He may reach full size at one year of age. and environmental changes. It looks like a red mass — a cherry — at the inner corner of the dog's eye. Treatment includes medication. In Lhasas. but his behavior will still be quite puppyish. and other chemicals. There are three main types of allergies: food allergies. Choose the middle-of-the-road puppy. or other conditions. If you're buying a puppy. He is not high-energy dog. it can be uncomfortable for the dog. The Lhasa doesn't usually suffer from separation anxiety. The disease varies in severity: severely affected puppies are excessively thirsty and small for their age. You can confirm health clearances by checking the OFA web site (offa. a gooey yellow discharge. not the one who's beating up his littermates or the one who's hiding in the corner. training. scaly skin with hair loss on top of the head. Patellar luxation is when the knee joint (often of a hind leg) slides in and out of place. Luxation means dislocation of an anatomical part (as a bone at a joint). and from the Canine Eye Registry Foundation (CERF) certifying that eyes are normal. wandering around the house. dog shampoos. He's happy sitting in your lap. Puppies with nice temperaments are curious and playful. and sometimes surgery. an unpleasant odor. and secondary skin infections. find a good breeder who will show you health clearances for both your puppy's parents. and socialization. Severely affected dogs can have thickened skin. and they're eventually destroyed. and the Lhasa Apso is no exception. Although the problem is primarily cosmetic. When a dog has SA. playing with his toys. Mildly affected dogs may show no symptoms. Housetraining the Lhasa can be challenging. Treatment varies according to the cause and may include dietary restrictions. neck. because of his independent nature. Early in the disease. allergies. they lose sight during the day as the disease progresses. Be especially patient during training — keep it positive and consistent. and be willing to go the long haul.  Feeding . so it's wise to crate train. Your vet will perform a biopsy of the skin if SA is suspected. Patellar Luxation: Also known as slipped stifles. However. but like all breeds. Progressive Retinal Atrophy (PRA): This is a family of eye diseases that involves the gradual deterioration of the retina.  Health Lhasas are generally healthy. though he does enjoy playing outside in a fenced yard. from Auburn University for thrombopathia. contact allergies. he's fine when left alone at home for reasonable amounts of time. you should expect to see health clearances from the Orthopedic Foundation for Animals (OFA) for hip dysplasia (with a score of fair or better). He's well suited forapartment or condo living. hypothyroidism. Cherry Eye: This malady occurs when the gland known as the third eyelid swells. The symptoms. can be mistaken for conjunctivitis. following them room to room to join in the activities or sit on a lap. The treatment for cherry eye is usually surgery. as long as their surroundings remain the same. Sebaceous Adenitis (SA): This is a serious problem in dogs. which are caused by airborne allergens such as pollen. but it's important to be aware of them if you're considering this breed. causing pain. this is an inflammation of the eye that occurs when the tear production is deficient. Temperament is affected by a number of factors.The Lhasa likes to stay close to his family. Many affected dogs adapt well to their limited or lost vision. The Lhasa is content with several short walks each day. and mildew. Also. and back. Allergies: Allergies are a common ailment in dogs. which are noticeably small and irregular in shape. medications. artificial tears. Treatment options vary. the sebaceous glands in the skin become inflamed for unknown reasons. affected dogs become night-blind. they're prone to certain health conditions. dust. and he doesn't tend to bounce off the walls when cooped up on a rainy day. although many dogs lead relatively normal lives with this condition. and they often suffer renal failure. this is a common problem in small dogs. remember that this dog will likely take a long time to mature mentally. and inhalant allergies. This can be crippling. Health clearances prove that a dog has been tested for and cleared of a particular condition. o o o o o o o  Care The Lhasa is a great choice for people with limited space. The patella is the kneecap. This genetic skin condition is difficult to diagnose and often is mistaken for hypothyroidism. Not all Lhasas will get any or all of these diseases. willing to approach people and be held by them. Always meet at least one of the parents — usually the mother is the one who's available — to ensure that they have nice temperaments that you're comfortable with. and alerting you to passersby. and von Willebrand's disease. which are caused by a reaction to a topical substance such as bedding. Familial Inherited Renal Dysplasia: This is a developmental or genetic defect of the kidneys. Affected dogs typically have dry. flea powders.org). including heredity. which are treated by eliminating certain foods from the dog's diet. Meeting siblings or other relatives of the parents is also helpful for evaluating what a puppy will be like when he grows up. elbow dysplasia. Keratoconjunctivitis Sicca: Commonly known as dry eye.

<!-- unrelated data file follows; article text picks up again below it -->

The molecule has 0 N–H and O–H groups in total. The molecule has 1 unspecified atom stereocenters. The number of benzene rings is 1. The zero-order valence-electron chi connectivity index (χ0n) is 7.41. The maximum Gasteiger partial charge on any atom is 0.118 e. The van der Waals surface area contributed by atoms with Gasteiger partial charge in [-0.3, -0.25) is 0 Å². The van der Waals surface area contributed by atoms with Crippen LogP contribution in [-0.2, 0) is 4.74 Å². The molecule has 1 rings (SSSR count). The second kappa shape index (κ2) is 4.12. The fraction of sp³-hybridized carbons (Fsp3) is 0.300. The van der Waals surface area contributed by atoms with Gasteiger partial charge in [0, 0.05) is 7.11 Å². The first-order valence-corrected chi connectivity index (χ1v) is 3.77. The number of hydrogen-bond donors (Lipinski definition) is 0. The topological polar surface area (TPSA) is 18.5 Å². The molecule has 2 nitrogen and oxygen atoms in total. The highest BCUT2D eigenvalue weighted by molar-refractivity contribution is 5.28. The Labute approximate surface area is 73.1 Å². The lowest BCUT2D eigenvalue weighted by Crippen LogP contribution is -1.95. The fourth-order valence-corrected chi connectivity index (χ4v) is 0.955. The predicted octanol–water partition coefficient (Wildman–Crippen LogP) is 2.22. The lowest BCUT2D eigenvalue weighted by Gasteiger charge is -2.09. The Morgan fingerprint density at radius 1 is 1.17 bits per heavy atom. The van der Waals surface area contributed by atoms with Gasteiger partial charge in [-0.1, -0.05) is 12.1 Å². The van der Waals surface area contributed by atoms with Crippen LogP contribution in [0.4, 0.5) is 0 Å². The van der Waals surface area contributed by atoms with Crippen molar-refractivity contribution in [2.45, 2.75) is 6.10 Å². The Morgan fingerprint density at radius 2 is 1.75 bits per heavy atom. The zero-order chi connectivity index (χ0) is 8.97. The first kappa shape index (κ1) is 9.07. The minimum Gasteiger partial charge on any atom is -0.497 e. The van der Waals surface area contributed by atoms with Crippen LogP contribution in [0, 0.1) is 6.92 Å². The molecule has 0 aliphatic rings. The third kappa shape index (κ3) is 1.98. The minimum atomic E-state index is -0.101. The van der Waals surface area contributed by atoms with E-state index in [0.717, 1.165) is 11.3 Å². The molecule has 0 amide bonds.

feeding your puppy. rashes. given proper introductions and training. His ears should be checked weekly for redness or a bad odor. Note: How much your adult dog eats depends on his size. as is frequent bathing(every two to four weeks). which can indicate an infection. age. mouth. Eyes should be clear. tenderness. You should be able to feel but not see his ribs without having to press hard. Many owners elect to hire a professional groomer. and on the feet. in the nose. such as hiking or cross-country skiing. because although a hardworking owner can learn to manage the Lhasa's coat. just clean the outer ear. Keeping the Lhasa coat gorgeous. or signs of infection such as redness. The Lhasa thinks he's a large dog. Dog toenails have blood vessels in them. see our guidelines for buying the right food. however. the Lhasa gets along with other dogs. Handle his paws frequently — dogs are touchy about their feet — and look inside his mouth.Recommended daily amount: 3/4 to 1 cup of high-quality dry food a day.  Children and other pets Children are probably not at the top of the Lhasa's list of favorite things. It almost goes without saying that a highly active dog will need more than a couch potato dog. First. is time-consuming and difficult. and dense. with no redness or discharge. including honey. If he's properly socialized and trained. The quality of dog food you buy also makes a difference — the better the dog food. Then place your hands on his back. and eyes. and if you cut too far you can cause bleeding — and your dog may not cooperate the next time he sees the nail clippers come out. If you can't. Don't insert anything into the ear canal. Make grooming a positive experience filled with praise and rewards. pH-balanced ear cleaner to help prevent infections. if you're not experienced trimming dog nails. It comes in many colors. Your careful weekly exam will help you spot potential health problems early. The Lhasa can get along with other pets as well. Brush your Lhasa's teeth at least two or three times a week to remove tartar buildup and the bacteria that lurk inside it. For more on feeding your Lhasa. As you groom. give him the eye test and the hands-on test. Regular. He does like to be top dog. The Lhasa is best suited to a home with older children who understand how to properly handle him. Normally it is long. Color and Grooming The Lhasa coat is gorgeous. thumbs along the spine. and feeding your adult dog. or inflammation on the skin. straight. look down at him. Begin accustoming your Lhasa to being brushed and examined when he's a puppy. heneeds less food and more exercise. When you check your dog's ears. white. Daily brushing is even better if you want to prevent gum disease and bad breath. metabolism. Dogs are individuals. brushing and combing are necessary. slate. Trim his nails once or twice a month if your dog doesn't wear them down naturally to prevent painful tears and other problems. and they don't all need the same amount of food. they're too long. Keep your Lhasa in good shape by measuring his food and feeding him twice a day rather than leaving food out all the time. but what's left is a lot easier to care for. divided into two meals. In fact. He's not advised for a family with young or rowdy kids. If you're unsure whether he's overweight. and he'll nip. with the fingers spread downward. So. or parti-color. ask a vet or groomer for pointers. even daily. He tends to be intolerant of the normal antics of children. The beautiful flowing coat is gone. check for sores. If you can hear them clicking on the floor. black. so he's often the leader. He isn't afraid to join in activities normally associated with large dogs. You should be able to see a waist. wipe them out with a cotton ball dampened with gentle. the further it will go toward nourishing your dog and the less of it you'll need to shake into your dog's bowl. just like people. it's not uncommon for owners to have their Lhasa's coat clipped short to cut down on grooming chores.  Rescue Groups . and you'll lay the groundwork for easy veterinary exams and other handling when he's an adult.  Coat. build. it's certainly not a job for beginners. even around other dogs who are much larger. and activity level.

There are many Lhasa Apsos in need of adoption and/or fostering.Lhasa Apsos are often obtained without any clear understanding of what goes into owning one. Inc. o  o American Lhasa Apso Club Breed Organizations American Lhasa Apso Club. There are a number of rescues that we have not listed. If you don't see a rescue listed for your area. and they can point you toward a Lhasa Apso rescue organization. contact the national breed club or a local breed club. Quick Search of Breeds OTHER DOGS IN COMPANION DOGS GROUP             .